For parents, when raising a child who is constantly influenced by external factors, creating a foundation for them that will serve as an effective recipe for growth and success will be a very challenging as well as frustrating thing.

Teach him focus

A lot will be asked of a parent so that their child will succeed. For me- when I was young, despite the strong interest I had inbaseball, distractions were still present. Video games,friends, the lack of understanding of priorities were a foriegn concept to grasp at the time ,but the trick is to capture their attention.

You have to show them that working hard is not a chore but a way of life, and can be just as fun as it is challenging. In regards to baseball, working hard is very similiar to playing hard.

Which is always fun!

What’s most important is that while guiding your child in the right direction, you are simultaniously, preparing them to be a responsible adult who understands the balance of having fun while taking on resposibility.

Playing baseball is in many ways a privilege and for most kids, a shortlived career. So if as a parent you are able to instill into your child that taking this game for granted is not only unbecoming of a true player but will rob him of the opportunity to pursue his passion, whatever it may be.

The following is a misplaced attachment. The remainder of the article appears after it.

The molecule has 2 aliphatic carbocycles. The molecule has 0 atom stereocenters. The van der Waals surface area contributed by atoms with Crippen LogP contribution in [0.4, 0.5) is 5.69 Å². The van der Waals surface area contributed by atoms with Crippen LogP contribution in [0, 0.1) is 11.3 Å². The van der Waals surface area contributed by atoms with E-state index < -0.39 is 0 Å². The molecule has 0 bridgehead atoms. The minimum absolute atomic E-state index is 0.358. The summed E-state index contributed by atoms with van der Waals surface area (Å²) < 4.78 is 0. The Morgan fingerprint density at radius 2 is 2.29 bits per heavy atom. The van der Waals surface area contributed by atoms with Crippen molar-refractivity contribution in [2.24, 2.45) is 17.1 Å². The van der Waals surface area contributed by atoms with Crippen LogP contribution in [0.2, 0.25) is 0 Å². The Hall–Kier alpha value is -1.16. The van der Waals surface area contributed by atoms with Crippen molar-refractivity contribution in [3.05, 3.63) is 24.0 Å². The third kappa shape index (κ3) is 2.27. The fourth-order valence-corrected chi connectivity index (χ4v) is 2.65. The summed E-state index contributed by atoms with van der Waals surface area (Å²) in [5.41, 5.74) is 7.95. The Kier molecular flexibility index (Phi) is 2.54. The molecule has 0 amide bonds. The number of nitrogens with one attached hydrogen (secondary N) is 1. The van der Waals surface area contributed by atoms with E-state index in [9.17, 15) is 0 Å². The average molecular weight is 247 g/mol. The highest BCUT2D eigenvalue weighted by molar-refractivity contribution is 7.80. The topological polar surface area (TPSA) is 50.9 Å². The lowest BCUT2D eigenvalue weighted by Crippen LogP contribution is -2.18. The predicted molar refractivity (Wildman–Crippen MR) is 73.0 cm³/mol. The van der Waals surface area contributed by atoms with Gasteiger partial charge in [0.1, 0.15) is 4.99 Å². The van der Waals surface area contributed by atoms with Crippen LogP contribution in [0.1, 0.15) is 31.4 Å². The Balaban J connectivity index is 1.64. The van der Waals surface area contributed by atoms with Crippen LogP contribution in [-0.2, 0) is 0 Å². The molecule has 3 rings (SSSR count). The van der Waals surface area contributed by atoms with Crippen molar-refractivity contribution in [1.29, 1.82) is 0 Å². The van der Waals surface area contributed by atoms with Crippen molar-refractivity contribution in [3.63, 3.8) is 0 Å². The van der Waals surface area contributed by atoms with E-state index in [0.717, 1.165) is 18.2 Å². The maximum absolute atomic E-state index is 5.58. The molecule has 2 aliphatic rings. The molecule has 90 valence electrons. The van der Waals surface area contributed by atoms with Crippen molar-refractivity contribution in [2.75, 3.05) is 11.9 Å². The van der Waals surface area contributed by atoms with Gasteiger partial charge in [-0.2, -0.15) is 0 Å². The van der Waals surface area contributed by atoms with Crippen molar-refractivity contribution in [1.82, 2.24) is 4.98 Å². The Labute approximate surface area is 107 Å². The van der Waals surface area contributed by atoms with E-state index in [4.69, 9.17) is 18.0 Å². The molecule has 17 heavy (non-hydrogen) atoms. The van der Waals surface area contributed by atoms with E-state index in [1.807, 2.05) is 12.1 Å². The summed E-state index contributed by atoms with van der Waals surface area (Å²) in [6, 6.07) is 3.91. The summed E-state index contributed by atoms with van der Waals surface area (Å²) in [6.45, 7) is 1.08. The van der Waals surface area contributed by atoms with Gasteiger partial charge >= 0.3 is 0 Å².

Teach him to dream

Instilling a sence of wonder into a child is just as important. Promote your kid’s innocence. His ability to use his imgination will only provide him with what he needs to get through the tougher more mudane experiences in baseball.

You would be surprised at how ressiliant kids are. If a kid feels like he is able to one day be a sports hero, something admirable, he can withstand anything.

When I was a kid growing up, I would imagine playing in the MLB at turner field with the braves. Not a day whent by when just the thought of playing baseball would make my hands sweaty before bed. Children need this kind of stimulation. It’s the kind of fuel that made this a kids game in the first place.

If a child is fortunate enough to have developed a dream, it’s important to have someone guide that dream. To nurture it with love and care.

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Increasing Baseball Vision and Reaction

It takes only four-tenths of a second for a fastball to reach home plate which is only 60 ft 6 inches away.

A hitter has an average of about two tenths of a second to decide whether to swing or not which means the hitter has only two-tenths of a second to process this visual information and react.

The hitter has to recognize whether a pitch is located on the inside or outside part of the plate, recognize a breaking or off-speed pitch. The highest level of athletes can process this information quicker which gives them more time to make adjustments to their swing.  Ichiro Suzuki has gone on to say,

” You can only hit when the information picked up by your optic nerve is processed by your brain and then transmitted accurately to your body. If your eyes can’t pick it up, then you can forget about good results”.

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Try this eye exercise